We have a natural gem hidden in Roseville: A historic open-air water reservoir is located on the summit of the highest hill in the City (hence the name “Reservoir Woods”), bounded by oak forest, prairie and wetland on the west, and by pine forest to the east. In addition to more familiar birds, the Woods are home to indigo buntings, bluebirds, flycatchers, orioles and rose-breasted grosbeaks. There are hawks and owls, warblers and ducks. The park even hosts the state’s largest Butternut tree. In 2004 it was measured at 76′ tall and 236′′ in circumference (75.1′′ in diameter). The butternut tree is considered to be an endangered species of tree. It is remarkable to have an intact natural area like this so close to an urban core.
In the 20 years since the City of Roseville Parks and Recreation Natural Resource Management Final Report was released, city staff, consultants and volunteers together have removed invasive species and restored the prairie and woodlands. It is gratifying to see rue anemone and Jack-in-the-Pulpits growing where invasive European buckthorn used to be, and wild lupines bloom in response to a prescribed prairie burn.
Over the last year however, regular walkers in the Woods have seen trees taken down and others girdled and have expressed concern. Why are trees being removed? To answer this question requires an understanding of oaks.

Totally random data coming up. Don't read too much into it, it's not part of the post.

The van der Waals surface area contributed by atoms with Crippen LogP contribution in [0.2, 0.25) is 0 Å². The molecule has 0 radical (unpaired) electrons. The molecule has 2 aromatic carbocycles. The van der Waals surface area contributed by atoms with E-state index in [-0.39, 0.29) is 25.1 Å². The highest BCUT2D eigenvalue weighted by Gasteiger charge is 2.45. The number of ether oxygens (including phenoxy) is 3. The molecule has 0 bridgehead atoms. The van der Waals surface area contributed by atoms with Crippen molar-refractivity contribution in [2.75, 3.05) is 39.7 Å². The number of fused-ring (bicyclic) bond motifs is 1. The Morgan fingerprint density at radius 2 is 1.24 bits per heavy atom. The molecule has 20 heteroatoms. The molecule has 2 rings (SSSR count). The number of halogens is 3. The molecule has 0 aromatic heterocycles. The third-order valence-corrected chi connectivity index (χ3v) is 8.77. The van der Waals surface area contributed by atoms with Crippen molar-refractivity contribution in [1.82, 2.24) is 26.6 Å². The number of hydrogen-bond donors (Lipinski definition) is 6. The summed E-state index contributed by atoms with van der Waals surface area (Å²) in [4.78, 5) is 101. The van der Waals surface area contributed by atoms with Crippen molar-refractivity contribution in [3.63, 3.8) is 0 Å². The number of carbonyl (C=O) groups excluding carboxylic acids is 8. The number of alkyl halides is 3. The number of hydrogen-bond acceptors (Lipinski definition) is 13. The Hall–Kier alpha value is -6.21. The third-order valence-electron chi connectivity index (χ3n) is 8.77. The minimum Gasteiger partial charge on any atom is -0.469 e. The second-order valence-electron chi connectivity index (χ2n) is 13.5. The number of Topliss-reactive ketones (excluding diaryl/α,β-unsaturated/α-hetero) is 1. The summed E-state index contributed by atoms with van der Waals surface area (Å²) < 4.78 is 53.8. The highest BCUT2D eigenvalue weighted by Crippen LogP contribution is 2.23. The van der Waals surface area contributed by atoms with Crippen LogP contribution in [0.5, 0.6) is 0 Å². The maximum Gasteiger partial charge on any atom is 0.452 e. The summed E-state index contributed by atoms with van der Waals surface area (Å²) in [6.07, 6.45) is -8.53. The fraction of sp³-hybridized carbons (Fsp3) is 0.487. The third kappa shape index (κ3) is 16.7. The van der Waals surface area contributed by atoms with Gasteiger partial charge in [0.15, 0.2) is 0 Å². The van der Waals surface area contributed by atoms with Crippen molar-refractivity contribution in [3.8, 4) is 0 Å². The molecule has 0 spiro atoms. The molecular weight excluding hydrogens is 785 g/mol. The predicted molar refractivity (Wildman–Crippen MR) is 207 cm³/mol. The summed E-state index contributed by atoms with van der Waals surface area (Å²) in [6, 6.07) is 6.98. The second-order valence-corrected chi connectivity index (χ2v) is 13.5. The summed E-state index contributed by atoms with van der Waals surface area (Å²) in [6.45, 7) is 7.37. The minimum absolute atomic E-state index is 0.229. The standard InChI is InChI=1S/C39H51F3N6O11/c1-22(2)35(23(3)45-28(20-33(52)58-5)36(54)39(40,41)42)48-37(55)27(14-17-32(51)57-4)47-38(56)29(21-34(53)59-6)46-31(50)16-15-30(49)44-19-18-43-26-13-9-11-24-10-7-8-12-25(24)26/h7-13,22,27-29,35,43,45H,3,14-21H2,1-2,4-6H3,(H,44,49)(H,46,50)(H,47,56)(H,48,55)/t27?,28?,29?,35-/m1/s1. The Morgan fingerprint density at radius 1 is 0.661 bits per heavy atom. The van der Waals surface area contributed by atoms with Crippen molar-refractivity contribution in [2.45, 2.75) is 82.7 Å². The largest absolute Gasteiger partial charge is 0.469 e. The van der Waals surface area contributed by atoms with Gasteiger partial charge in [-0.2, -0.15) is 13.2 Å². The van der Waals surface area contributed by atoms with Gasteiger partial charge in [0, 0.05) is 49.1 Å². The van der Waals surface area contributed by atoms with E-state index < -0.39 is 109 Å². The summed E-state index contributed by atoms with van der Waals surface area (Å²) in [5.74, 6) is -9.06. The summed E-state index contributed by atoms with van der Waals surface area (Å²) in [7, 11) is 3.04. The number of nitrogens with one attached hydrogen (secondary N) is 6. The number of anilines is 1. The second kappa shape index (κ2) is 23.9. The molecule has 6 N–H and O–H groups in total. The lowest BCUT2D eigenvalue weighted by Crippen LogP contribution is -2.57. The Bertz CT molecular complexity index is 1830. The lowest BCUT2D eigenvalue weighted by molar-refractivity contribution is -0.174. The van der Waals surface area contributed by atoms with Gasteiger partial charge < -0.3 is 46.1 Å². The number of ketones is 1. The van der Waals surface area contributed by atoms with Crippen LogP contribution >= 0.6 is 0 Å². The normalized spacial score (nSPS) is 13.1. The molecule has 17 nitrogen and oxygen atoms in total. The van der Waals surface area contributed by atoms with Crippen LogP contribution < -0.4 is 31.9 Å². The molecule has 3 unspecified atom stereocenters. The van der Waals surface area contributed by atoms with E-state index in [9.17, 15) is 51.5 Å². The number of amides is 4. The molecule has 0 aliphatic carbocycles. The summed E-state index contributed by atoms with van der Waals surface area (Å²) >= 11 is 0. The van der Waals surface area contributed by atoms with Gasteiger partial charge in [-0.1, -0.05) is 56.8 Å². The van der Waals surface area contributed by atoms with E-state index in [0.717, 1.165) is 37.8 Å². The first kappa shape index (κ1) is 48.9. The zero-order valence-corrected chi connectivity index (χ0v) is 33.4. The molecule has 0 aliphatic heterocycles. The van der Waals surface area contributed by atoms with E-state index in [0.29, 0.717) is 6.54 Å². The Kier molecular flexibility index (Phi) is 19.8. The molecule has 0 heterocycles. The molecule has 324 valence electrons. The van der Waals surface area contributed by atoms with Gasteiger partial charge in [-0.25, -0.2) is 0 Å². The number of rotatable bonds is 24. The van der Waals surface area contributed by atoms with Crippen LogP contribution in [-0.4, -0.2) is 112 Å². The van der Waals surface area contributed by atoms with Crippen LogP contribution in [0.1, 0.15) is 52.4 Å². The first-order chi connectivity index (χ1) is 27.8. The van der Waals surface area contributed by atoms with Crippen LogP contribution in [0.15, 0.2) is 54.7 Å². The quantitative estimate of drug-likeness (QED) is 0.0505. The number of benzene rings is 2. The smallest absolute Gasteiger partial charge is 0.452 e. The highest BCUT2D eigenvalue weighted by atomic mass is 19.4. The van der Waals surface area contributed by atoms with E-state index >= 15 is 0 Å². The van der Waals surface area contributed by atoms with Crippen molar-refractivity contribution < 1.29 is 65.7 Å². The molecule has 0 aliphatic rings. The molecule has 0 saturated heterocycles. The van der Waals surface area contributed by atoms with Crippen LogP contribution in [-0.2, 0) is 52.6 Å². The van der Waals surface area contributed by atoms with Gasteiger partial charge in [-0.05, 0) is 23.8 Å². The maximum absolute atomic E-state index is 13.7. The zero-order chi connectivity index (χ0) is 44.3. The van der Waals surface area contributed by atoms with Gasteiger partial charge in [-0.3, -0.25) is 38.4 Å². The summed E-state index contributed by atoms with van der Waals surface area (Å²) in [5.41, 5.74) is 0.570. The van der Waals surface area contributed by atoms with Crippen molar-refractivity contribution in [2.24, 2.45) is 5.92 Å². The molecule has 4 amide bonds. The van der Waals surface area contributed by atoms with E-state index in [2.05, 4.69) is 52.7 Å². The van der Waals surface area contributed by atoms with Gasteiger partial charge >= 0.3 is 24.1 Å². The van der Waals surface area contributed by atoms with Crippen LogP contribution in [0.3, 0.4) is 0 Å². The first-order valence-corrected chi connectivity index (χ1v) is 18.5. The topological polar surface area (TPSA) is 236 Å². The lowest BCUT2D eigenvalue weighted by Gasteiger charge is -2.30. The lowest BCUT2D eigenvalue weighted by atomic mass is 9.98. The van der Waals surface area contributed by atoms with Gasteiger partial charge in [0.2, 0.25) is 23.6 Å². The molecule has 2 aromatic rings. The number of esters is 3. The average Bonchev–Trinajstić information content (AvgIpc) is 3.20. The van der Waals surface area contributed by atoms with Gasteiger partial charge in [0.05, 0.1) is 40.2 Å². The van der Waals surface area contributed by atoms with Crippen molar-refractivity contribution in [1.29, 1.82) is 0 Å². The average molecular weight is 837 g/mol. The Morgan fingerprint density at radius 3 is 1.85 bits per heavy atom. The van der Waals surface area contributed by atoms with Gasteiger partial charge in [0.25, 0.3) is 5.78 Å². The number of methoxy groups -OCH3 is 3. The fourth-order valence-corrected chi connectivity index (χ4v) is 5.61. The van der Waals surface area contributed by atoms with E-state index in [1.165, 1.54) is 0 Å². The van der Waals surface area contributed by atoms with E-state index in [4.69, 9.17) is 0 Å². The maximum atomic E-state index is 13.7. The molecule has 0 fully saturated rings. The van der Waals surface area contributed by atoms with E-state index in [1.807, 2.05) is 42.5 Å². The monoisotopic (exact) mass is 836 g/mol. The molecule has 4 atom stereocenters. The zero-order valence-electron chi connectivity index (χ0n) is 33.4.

Reservoir Woods is home to red, pin and white oaks, with bur oaks on drier upland slopes. These trees are invaluable to wildlife both for food (acorns) and shelter. As a vital link in the food chain, oaks support the largest diversity and biomass of insects (think caterpillars) that birds need to feed themselves and their young, of any tree in North America. Incompatible and excessive levels of grazing following Euromerican settlement and in the absence of regular fire as practiced by indigenous peoples, the forest became choked with shade-tolerant understory shrubs and trees, much of it is non-native buckthorn. Because oak seedlings cannot survive such dense shade, the next generation of young oaks have not been able to establish to take the place of the aging oaks. Removing invasive, nonnative shrubs and thinning select trees helps sustain the health of the remaining large oaks and improve the conditions for oak seedlings to grow and take the place of aging oaks. In areas where buckthorn is largely under control, attention has turned to other species that, while native and beneficial in limited quantities, can be invasive. Boxelder, Aspen, and sumac are some examples. These are the tree species targeted most recently. The City’s plan is to protect and continue ecological restoration work at Reservoir Woods. In time, our generation will have an opportunity to experience the vibrant plant communities our forebears once found.
About the author: Anna Newton has lived in Roseville since 2015, walks Reservoir Woods regularly with her husband and two Labrador retrievers, and has volunteered in various capacities around town. She is an avid gardener and observer of nature.
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